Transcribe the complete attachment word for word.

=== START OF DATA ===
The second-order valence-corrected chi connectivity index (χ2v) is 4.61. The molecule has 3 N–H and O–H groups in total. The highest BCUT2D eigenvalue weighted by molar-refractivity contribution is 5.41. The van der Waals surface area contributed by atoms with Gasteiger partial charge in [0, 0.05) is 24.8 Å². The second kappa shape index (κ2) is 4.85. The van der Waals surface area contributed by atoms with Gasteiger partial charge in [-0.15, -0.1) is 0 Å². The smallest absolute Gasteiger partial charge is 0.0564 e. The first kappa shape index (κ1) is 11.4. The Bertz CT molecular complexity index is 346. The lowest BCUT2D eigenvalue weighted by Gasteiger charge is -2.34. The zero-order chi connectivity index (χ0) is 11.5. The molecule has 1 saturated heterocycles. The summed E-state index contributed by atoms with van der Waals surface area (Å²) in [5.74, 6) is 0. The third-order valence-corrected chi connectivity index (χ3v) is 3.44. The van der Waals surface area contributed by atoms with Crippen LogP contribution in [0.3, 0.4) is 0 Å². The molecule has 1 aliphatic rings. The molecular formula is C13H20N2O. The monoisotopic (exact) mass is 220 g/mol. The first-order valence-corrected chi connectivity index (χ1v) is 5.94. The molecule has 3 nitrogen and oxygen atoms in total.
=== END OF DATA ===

The second-order valence-corrected chi connectivity index (χ2v) is 4.61. The molecule has 3 N–H and O–H groups in total. The highest BCUT2D eigenvalue weighted by molar-refractivity contribution is 5.41. The van der Waals surface area contributed by atoms with Gasteiger partial charge in [0, 0.05) is 24.8 Å². The second kappa shape index (κ2) is 4.85. The van der Waals surface area contributed by atoms with Gasteiger partial charge in [-0.15, -0.1) is 0 Å². The smallest absolute Gasteiger partial charge is 0.0564 e. The first kappa shape index (κ1) is 11.4. The Bertz CT molecular complexity index is 346. The lowest BCUT2D eigenvalue weighted by Gasteiger charge is -2.34. The zero-order chi connectivity index (χ0) is 11.5. The molecule has 1 saturated heterocycles. The summed E-state index contributed by atoms with van der Waals surface area (Å²) in [5.74, 6) is 0. The third-order valence-corrected chi connectivity index (χ3v) is 3.44. The van der Waals surface area contributed by atoms with Crippen LogP contribution in [0.3, 0.4) is 0 Å². The molecule has 1 aliphatic rings. The molecular formula is C13H20N2O. The monoisotopic (exact) mass is 220 g/mol. The first-order valence-corrected chi connectivity index (χ1v) is 5.94. The molecule has 3 nitrogen and oxygen atoms in total.